GDPR compliance is a journey not a destination

The GDPR compliance deadline may have passed – but this doesn’t mean the job is done. With the number of data protection complaints soaring, there’s a need to check you have the systems in place to ensure ongoing compliance. We checked in with Christine Jackson, partner with law firm Wright Hassall, for her advice on staying compliant

The new General Data Protection Regulation (GDPR) is designed to offer individuals greater protection over their personal information and also to change organisations’ attitude towards the data they gather, process and retain.
Intense activity to achieve compliance by 25 May appears to have distracted some organisations, however, from the need for ongoing compliance – data protection complaints have more than doubled in the UK since the new regulations were implemented; the Information Commissioner’s Office (ICO) received 6,281 complaints from 25 May to 3 July, compared with 2,417 in the same period in the previous year.
The media focus has highlighted how large commercial organisations, like Facebook, have already breached the new regulations – with large fines imposed – but schools also have critical data protection risks which must be addressed continuously.
Your school should, by now, have policies, procedures and robust systems in place to protect the data your school holds; however, in order to make sure your school remains compliant, you must be vigilant and seek out potential problems before they appear.
Educate and comply
Having appointed a Data Protection Officer (DPO) – who could be an external provider to your school only or shared across a group of schools – it is crucial they continue to educate all staff about the importance of data protection – compliance is everyone’s responsibility.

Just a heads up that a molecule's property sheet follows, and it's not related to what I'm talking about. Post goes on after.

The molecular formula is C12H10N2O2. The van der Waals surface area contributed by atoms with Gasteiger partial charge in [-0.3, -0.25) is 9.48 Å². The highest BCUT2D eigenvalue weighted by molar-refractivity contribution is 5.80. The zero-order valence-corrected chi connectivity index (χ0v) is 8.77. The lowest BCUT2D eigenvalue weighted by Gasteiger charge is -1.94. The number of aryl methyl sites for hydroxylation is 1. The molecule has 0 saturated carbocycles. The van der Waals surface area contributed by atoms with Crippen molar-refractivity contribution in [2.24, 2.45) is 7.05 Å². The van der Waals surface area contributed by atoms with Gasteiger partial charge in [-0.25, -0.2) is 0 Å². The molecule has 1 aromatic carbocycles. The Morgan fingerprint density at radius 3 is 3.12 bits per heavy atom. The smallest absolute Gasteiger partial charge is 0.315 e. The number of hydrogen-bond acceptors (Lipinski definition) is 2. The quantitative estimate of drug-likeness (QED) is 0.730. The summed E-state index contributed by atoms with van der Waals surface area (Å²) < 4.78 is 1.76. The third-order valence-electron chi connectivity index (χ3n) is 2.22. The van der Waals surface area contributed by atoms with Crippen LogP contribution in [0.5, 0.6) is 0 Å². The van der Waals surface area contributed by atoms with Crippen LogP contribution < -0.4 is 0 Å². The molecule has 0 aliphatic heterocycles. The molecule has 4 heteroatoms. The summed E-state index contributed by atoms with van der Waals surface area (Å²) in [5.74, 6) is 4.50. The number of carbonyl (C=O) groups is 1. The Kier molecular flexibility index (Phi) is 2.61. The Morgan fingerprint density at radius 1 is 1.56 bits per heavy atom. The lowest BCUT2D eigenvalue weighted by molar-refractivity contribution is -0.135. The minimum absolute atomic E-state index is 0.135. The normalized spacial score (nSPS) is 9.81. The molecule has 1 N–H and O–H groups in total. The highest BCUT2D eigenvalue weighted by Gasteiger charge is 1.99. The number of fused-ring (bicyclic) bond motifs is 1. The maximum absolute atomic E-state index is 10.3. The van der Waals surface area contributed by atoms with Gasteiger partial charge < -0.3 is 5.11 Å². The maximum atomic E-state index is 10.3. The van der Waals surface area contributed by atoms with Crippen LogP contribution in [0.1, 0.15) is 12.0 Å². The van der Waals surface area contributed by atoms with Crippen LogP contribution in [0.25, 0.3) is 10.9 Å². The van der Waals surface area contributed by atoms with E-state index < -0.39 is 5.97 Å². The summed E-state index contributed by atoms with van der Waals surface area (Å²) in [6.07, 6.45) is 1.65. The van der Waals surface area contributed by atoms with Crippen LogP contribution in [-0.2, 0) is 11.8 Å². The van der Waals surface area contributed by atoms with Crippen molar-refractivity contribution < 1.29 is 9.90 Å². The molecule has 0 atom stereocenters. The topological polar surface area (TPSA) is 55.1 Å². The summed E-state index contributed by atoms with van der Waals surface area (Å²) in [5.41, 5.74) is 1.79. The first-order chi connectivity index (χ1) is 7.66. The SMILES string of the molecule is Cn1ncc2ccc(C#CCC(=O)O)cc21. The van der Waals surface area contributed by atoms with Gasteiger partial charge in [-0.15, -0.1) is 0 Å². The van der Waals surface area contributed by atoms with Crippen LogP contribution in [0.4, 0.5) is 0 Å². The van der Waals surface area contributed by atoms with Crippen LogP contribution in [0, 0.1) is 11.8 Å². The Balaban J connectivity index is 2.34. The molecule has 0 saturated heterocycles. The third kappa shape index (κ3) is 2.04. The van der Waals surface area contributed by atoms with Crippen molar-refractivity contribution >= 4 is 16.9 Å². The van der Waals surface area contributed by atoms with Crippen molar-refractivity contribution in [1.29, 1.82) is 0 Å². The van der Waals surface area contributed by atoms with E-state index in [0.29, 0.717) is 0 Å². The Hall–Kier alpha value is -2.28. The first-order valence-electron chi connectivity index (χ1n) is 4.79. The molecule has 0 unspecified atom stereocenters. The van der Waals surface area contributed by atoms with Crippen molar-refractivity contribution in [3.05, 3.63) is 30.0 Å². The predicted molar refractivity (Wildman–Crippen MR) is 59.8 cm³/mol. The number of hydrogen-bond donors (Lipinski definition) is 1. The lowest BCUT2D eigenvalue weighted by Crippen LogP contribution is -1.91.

Do not assume that everyone in the school is familiar with the processes, and what is required of them, let alone the consequences of not following them and exposing the school to risk. The choice of the best person to be the DPO can be tricky but, once made, do not worry about changing who it is; the expertise required by the individual is not clearly defined, but must be proportionate to the sensitivity, complexity and quantity of data being processed.
Your DPO must have a deep understanding of the GDPR and your school’s processes, the information systems used and your data security, along with a good knowledge of your administrative rules and procedures.
Schools are a special case, dealing with a lot of sensitive data that can become more sensitive over time – for example, when children become old enough to own credit cards; compromised data could be kept for years until names, family details, dates of birth, addresses etc., become useful to fraudsters.
Plan and inform
Despite good processes and a competent, committed DPO, it’s still best to draft an ‘incident response plan’. If you suffer a serious data breach this plan, which should be known to everyone, can be implemented quickly to reduce response time and present a unified front in dealing with the problem.
Your DPO will maintain the breach register, which logs every event, however small; it is important all your people know what a breach looks like and that they must inform the DPO. A serious breach – one that affects the rights and freedoms of individuals whose data has been compromised – must be reported to the ICO within 72 hours.